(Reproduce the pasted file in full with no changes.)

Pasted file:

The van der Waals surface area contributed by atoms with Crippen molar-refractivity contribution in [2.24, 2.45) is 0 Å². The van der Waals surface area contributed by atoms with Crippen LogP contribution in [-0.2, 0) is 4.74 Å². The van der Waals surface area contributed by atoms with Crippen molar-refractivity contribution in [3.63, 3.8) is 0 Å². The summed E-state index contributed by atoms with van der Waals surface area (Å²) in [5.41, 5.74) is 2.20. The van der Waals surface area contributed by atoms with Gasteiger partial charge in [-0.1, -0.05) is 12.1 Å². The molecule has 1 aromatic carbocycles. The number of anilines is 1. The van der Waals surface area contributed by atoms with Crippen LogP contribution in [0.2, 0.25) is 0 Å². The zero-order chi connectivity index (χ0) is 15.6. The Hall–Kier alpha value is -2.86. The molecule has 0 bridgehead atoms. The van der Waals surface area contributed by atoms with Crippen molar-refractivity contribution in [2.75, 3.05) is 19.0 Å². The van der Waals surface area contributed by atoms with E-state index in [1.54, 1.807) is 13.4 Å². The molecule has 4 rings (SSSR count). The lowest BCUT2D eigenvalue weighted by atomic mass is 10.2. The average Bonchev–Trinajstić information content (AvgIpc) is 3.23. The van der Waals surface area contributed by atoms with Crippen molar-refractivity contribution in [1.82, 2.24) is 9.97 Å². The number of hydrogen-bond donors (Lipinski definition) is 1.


The van der Waals surface area contributed by atoms with Crippen molar-refractivity contribution in [2.24, 2.45) is 0 Å². The van der Waals surface area contributed by atoms with Crippen LogP contribution in [-0.2, 0) is 4.74 Å². The van der Waals surface area contributed by atoms with Crippen molar-refractivity contribution in [3.63, 3.8) is 0 Å². The summed E-state index contributed by atoms with van der Waals surface area (Å²) in [5.41, 5.74) is 2.20. The van der Waals surface area contributed by atoms with Gasteiger partial charge in [-0.1, -0.05) is 12.1 Å². The molecule has 1 aromatic carbocycles. The number of anilines is 1. The van der Waals surface area contributed by atoms with Crippen LogP contribution in [0.2, 0.25) is 0 Å². The zero-order chi connectivity index (χ0) is 15.6. The Hall–Kier alpha value is -2.86. The molecule has 0 bridgehead atoms. The van der Waals surface area contributed by atoms with Crippen molar-refractivity contribution in [2.75, 3.05) is 19.0 Å². The van der Waals surface area contributed by atoms with E-state index in [1.54, 1.807) is 13.4 Å². The molecule has 4 rings (SSSR count). The lowest BCUT2D eigenvalue weighted by atomic mass is 10.2. The average Bonchev–Trinajstić information content (AvgIpc) is 3.23. The van der Waals surface area contributed by atoms with Crippen molar-refractivity contribution in [1.82, 2.24) is 9.97 Å². The number of hydrogen-bond donors (Lipinski definition) is 1.